Wednesday, March 4, 2009

Tread carefully when it comes to reforming the banks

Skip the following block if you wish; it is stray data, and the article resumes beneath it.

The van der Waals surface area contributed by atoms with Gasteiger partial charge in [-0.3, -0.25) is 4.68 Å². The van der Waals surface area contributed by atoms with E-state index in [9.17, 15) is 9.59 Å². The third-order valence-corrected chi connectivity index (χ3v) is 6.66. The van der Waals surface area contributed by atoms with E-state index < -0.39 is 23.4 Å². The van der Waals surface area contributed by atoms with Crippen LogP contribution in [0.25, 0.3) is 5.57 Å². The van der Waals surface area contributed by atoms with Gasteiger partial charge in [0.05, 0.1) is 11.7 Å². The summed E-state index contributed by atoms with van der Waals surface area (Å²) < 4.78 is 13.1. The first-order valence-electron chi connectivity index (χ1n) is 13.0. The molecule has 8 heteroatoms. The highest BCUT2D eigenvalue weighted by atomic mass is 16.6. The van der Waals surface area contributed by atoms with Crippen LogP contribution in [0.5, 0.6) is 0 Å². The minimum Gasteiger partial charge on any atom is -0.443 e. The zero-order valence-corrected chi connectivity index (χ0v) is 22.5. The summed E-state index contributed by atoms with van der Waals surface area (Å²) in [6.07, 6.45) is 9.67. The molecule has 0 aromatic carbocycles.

By John Plender Published: March 4 2009 02:00 Last updated: March 4 2009 02:00 As the state extends its creeping control over the banking system, the age-old problems of public ownership are back with a vengeance in the shape of muddled objectives, conflicts of interest and naked populism. In the US, the last-minute addition to President Obama's stimulus bill to impose draconian curbs on performance pay, while understandable, fails to address the real questions about incentive structures in banking. The UK government's angry response to the excessive pension payable to Sir Fred Goodwin after his disastrous tenure at Royal Bank of Scotland poses a worrying potential threat to property rights. In countries that have had housing bubbles, many politicians are keen to push banks into lending more to already over- indebted households when the priority should be for the banking system to support a rebalancing of the economy in favour of business while households pay down excessive debt. What is needed is a much more fundamental debate on banking governance. The first question to address is, what are banks for? After the catastrophe of the credit bubble, the suitability of the shareholder value model in banking is questionable. In effect, the banking system has been operating as an off-balance sheet vehicle of the public sector. In the good years, the bankers make a fortune through bonuses and stock options. In the ensuing bad years when many years' worth of profits are wiped out, the taxpayer picks up the bill for rescuing banks and other financial institutions that are too big to fail. The taxpayer is thus an important stake- holder in the banking system. The question is how to establish an accountability framework that reflects this reality. Perhaps it can only be done through tightening regulation and perhaps changing the legal definition of directors' duties in deposit-taking institutions. To have taxpayer representatives on bank boards would risk entr- enching a conflict of interest and undermining a collegial approach to decision making. Moreover, recent events suggest that too much faith has been placed in non-executive directors of banks. They failed in monitoring risk and presided over unbalanced incentive structures that encouraged excessive risk taking. The conventional wisdom about independent repre- sentation on boards may thus need overturning for complex financial institutions. More executi- ves and former executives may be needed to ensure there is proper understanding of risk and of the financial plumbing. There may be a case, too, for having the chief risk officer automatically represented on bank boards, or at least reporting directly to the board. There is also an urgent need to overhaul pay structures. This will not be easy because it is already clear that re-regulation will not be taking banks back to a 1960s-style simple utility model of banking. In an important speech in January, Lord Turner, chairman of the UK Financial Services Authority, said that while higher levels of capital would be needed, securitisation and the "originate and distribute" approach to bank lending would continue, albeit in a safer, more transparent form. It follows that big banks will continue to conduct complex treasury and market-making operations. That in turn means that rewards in banking need to reflect risk more closely. What urgently needs correcting is the heavy focus on a narrowly defined version of shareholder value that over-emphasises the share price and quarterly earnings numbers. This has been a disaster, encouraging shareholders to make excessive demands for smooth earnings growth. The preoccupation with return on equity has likewise been insidious because it encourages leverage and share buybacks that end up eroding bank capital. Such changes also require a different approach to accounting. Bonuses were inflated during the bubble by mark-to-market profits, which ratcheted up the euphoria. A less pro-cyclical accounting regime would be helpful. Whether it will be possible to move towards better constructed boards and risk-adjusted incentives within a largely state-controlled system remains moot. The risk is that reform of the governance architecture will be dictated by populist pressure, not considered deliberation. John Plender is an FT columnist and chairman of Quintain

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